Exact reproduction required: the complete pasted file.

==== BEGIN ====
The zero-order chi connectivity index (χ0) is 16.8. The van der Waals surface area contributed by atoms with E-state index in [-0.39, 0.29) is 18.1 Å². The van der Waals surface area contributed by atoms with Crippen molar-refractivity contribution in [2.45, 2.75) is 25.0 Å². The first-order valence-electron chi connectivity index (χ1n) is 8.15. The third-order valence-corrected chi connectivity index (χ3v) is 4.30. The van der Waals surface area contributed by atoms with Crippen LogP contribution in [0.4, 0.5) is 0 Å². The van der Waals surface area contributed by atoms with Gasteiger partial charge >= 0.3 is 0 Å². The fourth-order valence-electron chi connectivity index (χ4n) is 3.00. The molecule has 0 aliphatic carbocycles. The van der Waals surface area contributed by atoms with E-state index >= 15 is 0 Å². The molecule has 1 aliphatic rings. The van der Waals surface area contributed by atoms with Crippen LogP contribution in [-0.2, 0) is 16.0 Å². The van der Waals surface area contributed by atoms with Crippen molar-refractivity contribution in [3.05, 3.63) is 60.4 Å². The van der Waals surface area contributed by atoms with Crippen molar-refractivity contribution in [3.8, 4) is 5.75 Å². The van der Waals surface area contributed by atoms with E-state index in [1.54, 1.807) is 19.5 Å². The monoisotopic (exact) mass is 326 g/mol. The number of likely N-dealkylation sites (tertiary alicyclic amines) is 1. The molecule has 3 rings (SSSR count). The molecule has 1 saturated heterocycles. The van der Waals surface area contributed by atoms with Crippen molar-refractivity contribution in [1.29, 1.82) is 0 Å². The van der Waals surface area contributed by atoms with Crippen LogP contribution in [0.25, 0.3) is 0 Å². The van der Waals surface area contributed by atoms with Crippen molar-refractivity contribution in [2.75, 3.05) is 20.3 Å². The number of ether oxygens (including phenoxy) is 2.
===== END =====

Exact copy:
The zero-order chi connectivity index (χ0) is 16.8. The van der Waals surface area contributed by atoms with E-state index in [-0.39, 0.29) is 18.1 Å². The van der Waals surface area contributed by atoms with Crippen molar-refractivity contribution in [2.45, 2.75) is 25.0 Å². The first-order valence-electron chi connectivity index (χ1n) is 8.15. The third-order valence-corrected chi connectivity index (χ3v) is 4.30. The van der Waals surface area contributed by atoms with Crippen LogP contribution in [0.4, 0.5) is 0 Å². The van der Waals surface area contributed by atoms with Gasteiger partial charge >= 0.3 is 0 Å². The fourth-order valence-electron chi connectivity index (χ4n) is 3.00. The molecule has 0 aliphatic carbocycles. The van der Waals surface area contributed by atoms with E-state index >= 15 is 0 Å². The molecule has 1 aliphatic rings. The van der Waals surface area contributed by atoms with Crippen LogP contribution in [-0.2, 0) is 16.0 Å². The van der Waals surface area contributed by atoms with Crippen molar-refractivity contribution in [3.05, 3.63) is 60.4 Å². The van der Waals surface area contributed by atoms with Crippen molar-refractivity contribution in [3.8, 4) is 5.75 Å². The van der Waals surface area contributed by atoms with E-state index in [1.54, 1.807) is 19.5 Å². The monoisotopic (exact) mass is 326 g/mol. The number of likely N-dealkylation sites (tertiary alicyclic amines) is 1. The molecule has 3 rings (SSSR count). The molecule has 1 saturated heterocycles. The van der Waals surface area contributed by atoms with Crippen molar-refractivity contribution in [1.29, 1.82) is 0 Å². The van der Waals surface area contributed by atoms with Crippen LogP contribution in [0.25, 0.3) is 0 Å². The van der Waals surface area contributed by atoms with Crippen molar-refractivity contribution in [2.75, 3.05) is 20.3 Å². The number of ether oxygens (including phenoxy) is 2.